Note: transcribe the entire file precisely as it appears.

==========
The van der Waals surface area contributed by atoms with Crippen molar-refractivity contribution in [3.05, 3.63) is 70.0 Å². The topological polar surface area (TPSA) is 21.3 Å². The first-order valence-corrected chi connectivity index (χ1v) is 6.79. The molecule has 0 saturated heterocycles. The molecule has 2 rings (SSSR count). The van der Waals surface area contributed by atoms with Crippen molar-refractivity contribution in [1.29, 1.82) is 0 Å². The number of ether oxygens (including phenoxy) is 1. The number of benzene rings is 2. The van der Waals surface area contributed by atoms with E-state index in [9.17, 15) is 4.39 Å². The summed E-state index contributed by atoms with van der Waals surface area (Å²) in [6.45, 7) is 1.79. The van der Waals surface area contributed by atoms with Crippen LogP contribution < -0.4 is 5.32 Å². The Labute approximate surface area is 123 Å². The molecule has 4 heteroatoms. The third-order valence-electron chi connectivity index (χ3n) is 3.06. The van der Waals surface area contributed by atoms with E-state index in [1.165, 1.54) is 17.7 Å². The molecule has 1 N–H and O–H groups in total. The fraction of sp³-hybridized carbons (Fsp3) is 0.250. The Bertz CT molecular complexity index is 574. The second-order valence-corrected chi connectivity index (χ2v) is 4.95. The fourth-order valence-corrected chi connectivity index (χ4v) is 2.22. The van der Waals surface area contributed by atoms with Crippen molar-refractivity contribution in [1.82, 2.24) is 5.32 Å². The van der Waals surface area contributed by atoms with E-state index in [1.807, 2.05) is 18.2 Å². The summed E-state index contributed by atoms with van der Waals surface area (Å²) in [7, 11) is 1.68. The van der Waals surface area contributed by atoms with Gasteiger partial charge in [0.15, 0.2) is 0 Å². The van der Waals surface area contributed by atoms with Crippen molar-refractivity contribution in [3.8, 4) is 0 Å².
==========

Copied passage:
The van der Waals surface area contributed by atoms with Crippen molar-refractivity contribution in [3.05, 3.63) is 70.0 Å². The topological polar surface area (TPSA) is 21.3 Å². The first-order valence-corrected chi connectivity index (χ1v) is 6.79. The molecule has 0 saturated heterocycles. The molecule has 2 rings (SSSR count). The van der Waals surface area contributed by atoms with Crippen molar-refractivity contribution in [1.29, 1.82) is 0 Å². The number of ether oxygens (including phenoxy) is 1. The number of benzene rings is 2. The van der Waals surface area contributed by atoms with E-state index in [9.17, 15) is 4.39 Å². The summed E-state index contributed by atoms with van der Waals surface area (Å²) in [6.45, 7) is 1.79. The van der Waals surface area contributed by atoms with Crippen LogP contribution < -0.4 is 5.32 Å². The Labute approximate surface area is 123 Å². The molecule has 4 heteroatoms. The third-order valence-electron chi connectivity index (χ3n) is 3.06. The van der Waals surface area contributed by atoms with E-state index in [1.165, 1.54) is 17.7 Å². The molecule has 1 N–H and O–H groups in total. The fraction of sp³-hybridized carbons (Fsp3) is 0.250. The Bertz CT molecular complexity index is 574. The second-order valence-corrected chi connectivity index (χ2v) is 4.95. The fourth-order valence-corrected chi connectivity index (χ4v) is 2.22. The van der Waals surface area contributed by atoms with Crippen molar-refractivity contribution in [1.82, 2.24) is 5.32 Å². The van der Waals surface area contributed by atoms with E-state index in [1.807, 2.05) is 18.2 Å². The summed E-state index contributed by atoms with van der Waals surface area (Å²) in [7, 11) is 1.68. The van der Waals surface area contributed by atoms with Gasteiger partial charge in [0.15, 0.2) is 0 Å². The van der Waals surface area contributed by atoms with Crippen molar-refractivity contribution in [3.8, 4) is 0 Å².